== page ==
Standley Lake High School's Day Without Hate wins PeaceJam prize

Keep Westword Free
I Support
  • Local
  • Community
  • Journalism
  • logo

Support the independent voice of Denver and help keep the future of Westword free.

From its humble beginnings in Denver almost twenty years ago, PeaceJam has gone global, with a Nobel Peace Prize nomination, thirteen Nobel laureates on its board and meetings around the world. But founders Dawn Engle and Ivan Suvanjieff haven't forgotten PeaceJam's local roots, and today, Nobel Peace Laureate Betty Williams (seen here) will visit Standley Lake High School to honor the small groups of students and teachers who in 2007 started "A Day Without Hate" as a first step to ending violence in schools.

"If you think about things that impact high schools today, many things come to mind," says co-founder Ben Reed. "Suicide, drunk driving and drugs. Those are major issues, but hate and violence in our schools affect each and every child that is in a school. This is an issue that each kid will experience or witness, and it is something that we can change. Our mission is to start a movement. We want to take a stand and show that we are sick of violence in our schools. Our goal is to stop it from the inside and go out. Letting students take the first step to making a difference and changing this."

For that first step, on the last Friday of April 2007, a sea of students dressed in white stood in solidarity to end violence, hate and racism. From there, A Day Without Hate has spread across the country, with over 120,000 students participated in twelve states this year.

In honor of its efforts, A Day Without Hate will be the recipient of PeaceJam's Global Call to Action Award for 2013, and Williams, who won the Nobel Peace Prize in 1977, will visit the school today. Tomorrow, A Day Without Hate will receive the award at the fifth annual PeaceJam Heroes Luncheon, which starts at noon in the Seawell ballroom; Williams will be the keynote speaker, and awards will also go to Dr. Vincent Harding and Cynda Collins Arsenault.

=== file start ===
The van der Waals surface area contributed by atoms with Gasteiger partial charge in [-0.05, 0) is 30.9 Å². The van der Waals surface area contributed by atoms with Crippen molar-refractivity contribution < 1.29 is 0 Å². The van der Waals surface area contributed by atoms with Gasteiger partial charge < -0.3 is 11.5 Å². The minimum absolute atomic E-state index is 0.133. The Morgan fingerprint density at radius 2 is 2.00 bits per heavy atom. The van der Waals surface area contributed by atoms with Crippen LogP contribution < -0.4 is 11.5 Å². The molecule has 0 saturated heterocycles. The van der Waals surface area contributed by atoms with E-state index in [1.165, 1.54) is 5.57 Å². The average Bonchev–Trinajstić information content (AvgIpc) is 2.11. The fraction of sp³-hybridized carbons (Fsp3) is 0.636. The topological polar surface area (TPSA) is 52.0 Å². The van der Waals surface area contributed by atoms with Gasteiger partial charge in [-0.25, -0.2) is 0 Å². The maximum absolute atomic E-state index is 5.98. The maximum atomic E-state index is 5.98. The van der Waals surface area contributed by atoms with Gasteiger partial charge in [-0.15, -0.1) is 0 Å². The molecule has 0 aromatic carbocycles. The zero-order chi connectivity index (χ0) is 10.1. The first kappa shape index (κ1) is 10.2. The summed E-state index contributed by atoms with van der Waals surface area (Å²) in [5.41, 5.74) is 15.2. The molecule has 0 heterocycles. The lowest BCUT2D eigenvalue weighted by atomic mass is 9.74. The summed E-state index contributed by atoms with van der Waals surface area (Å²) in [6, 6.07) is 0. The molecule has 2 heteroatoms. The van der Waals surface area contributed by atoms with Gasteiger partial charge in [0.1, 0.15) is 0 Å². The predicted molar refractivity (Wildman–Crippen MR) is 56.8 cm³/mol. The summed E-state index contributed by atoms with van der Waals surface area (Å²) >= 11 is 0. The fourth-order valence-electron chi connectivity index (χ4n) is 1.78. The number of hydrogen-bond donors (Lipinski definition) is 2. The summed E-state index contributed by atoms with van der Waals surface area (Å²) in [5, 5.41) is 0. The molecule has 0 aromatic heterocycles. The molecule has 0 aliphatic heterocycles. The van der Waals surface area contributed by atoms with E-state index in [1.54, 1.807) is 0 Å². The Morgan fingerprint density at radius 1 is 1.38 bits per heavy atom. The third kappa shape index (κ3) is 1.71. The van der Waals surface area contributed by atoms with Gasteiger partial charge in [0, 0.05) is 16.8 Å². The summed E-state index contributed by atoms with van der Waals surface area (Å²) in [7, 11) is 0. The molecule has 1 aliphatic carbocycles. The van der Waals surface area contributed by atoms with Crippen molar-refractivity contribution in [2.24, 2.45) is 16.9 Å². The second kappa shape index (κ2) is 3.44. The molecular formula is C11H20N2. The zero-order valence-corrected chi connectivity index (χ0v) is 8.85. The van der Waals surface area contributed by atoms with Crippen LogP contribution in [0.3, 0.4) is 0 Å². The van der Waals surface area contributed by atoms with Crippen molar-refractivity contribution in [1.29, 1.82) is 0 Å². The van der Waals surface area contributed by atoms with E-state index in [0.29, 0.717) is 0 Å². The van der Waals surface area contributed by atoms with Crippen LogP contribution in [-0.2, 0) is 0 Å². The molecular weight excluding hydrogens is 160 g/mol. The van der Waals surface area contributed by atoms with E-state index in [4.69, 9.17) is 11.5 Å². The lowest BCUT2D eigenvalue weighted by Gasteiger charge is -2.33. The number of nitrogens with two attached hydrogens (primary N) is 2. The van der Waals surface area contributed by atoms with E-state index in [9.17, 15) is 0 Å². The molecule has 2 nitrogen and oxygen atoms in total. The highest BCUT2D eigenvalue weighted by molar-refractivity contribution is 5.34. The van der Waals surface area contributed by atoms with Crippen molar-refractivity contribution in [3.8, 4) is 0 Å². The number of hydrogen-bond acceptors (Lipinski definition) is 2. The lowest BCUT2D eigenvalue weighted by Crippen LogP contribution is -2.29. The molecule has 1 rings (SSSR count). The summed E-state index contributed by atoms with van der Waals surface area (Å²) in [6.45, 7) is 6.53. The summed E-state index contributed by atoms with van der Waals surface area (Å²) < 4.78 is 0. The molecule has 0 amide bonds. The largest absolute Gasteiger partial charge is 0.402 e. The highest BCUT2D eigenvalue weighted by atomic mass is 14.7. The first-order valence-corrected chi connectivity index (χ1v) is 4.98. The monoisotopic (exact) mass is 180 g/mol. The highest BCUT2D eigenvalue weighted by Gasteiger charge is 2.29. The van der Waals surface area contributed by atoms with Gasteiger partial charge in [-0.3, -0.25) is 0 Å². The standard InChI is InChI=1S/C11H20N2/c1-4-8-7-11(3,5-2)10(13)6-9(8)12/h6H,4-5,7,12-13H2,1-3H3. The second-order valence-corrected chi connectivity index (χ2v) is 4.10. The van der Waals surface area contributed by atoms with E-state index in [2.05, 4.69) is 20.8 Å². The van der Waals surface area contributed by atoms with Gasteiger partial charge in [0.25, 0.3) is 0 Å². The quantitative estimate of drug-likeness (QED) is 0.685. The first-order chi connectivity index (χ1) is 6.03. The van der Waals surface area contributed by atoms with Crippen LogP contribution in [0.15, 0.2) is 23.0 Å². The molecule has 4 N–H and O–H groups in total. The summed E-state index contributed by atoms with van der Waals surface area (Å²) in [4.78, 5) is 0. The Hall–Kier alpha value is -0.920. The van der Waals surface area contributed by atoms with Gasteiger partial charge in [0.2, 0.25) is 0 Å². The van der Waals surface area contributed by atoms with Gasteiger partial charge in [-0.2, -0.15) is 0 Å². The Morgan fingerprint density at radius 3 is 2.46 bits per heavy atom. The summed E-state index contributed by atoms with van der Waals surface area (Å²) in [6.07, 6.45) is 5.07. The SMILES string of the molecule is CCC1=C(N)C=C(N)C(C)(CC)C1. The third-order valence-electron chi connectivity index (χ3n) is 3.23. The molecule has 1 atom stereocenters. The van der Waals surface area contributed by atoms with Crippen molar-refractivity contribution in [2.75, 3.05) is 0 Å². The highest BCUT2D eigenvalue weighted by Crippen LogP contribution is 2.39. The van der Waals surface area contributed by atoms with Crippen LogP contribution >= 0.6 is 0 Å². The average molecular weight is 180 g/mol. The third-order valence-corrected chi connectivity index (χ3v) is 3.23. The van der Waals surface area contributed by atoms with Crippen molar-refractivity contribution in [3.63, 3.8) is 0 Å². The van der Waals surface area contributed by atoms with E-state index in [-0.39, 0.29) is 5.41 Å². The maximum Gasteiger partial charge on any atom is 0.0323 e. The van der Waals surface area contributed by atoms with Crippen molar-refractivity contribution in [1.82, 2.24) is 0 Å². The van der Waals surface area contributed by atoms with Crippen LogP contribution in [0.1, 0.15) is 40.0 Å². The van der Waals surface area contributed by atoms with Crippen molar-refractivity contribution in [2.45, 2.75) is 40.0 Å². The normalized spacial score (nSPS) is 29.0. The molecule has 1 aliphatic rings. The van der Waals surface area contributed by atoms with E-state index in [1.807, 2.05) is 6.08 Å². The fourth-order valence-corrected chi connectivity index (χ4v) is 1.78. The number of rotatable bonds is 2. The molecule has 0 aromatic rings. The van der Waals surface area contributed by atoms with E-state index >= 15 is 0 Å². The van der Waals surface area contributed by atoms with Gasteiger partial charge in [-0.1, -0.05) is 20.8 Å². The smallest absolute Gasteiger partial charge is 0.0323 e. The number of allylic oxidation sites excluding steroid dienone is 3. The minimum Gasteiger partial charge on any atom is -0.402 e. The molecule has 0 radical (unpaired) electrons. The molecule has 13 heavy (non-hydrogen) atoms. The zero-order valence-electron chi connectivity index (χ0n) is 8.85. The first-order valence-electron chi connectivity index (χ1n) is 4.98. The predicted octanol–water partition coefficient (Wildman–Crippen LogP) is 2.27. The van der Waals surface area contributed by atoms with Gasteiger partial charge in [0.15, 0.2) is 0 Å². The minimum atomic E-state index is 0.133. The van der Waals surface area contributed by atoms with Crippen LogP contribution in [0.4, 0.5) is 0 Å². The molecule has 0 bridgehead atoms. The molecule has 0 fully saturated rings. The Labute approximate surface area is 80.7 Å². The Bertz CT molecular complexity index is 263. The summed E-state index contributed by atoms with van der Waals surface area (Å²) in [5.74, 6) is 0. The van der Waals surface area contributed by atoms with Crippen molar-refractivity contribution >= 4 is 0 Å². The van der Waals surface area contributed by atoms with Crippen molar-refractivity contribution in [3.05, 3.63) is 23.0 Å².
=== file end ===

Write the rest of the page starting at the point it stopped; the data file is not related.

Find more information on the PeaceJam Heroes Luncheon here (the event is sold out). And for more on our hometown heroes who founded PeaceJam, watch this video:

From the Wake-up Call archive: "Look out, Cherry Hills: The world is coming to Denver for a peace of the action."

Have a tip for Patricia Calhoun? Send it to patricia.calhoun@westword.com.

Keep Westword Free... Since we started Westword, it has been defined as the free, independent voice of Denver, and we would like to keep it that way. Offering our readers free access to incisive coverage of local news, food and culture. Producing stories on everything from political scandals to the hottest new bands, with gutsy reporting, stylish writing, and staffers who've won everything from the Society of Professional Journalists' Sigma Delta Chi feature-writing award to the Casey Medal for Meritorious Journalism. But with local journalism's existence under siege and advertising revenue setbacks having a larger impact, it is important now more than ever for us to rally support behind funding our local journalism. You can help by participating in our "I Support" membership program, allowing us to keep covering Denver with no paywalls.

We use cookies to collect and analyze information on site performance and usage, and to enhance and customize content and advertisements. By clicking 'X' or continuing to use the site, you agree to allow cookies to be placed. To find out more, visit our cookies policy and our privacy policy.


Join the Westword community and help support independent local journalism in Denver.


Join the Westword community and help support independent local journalism in Denver.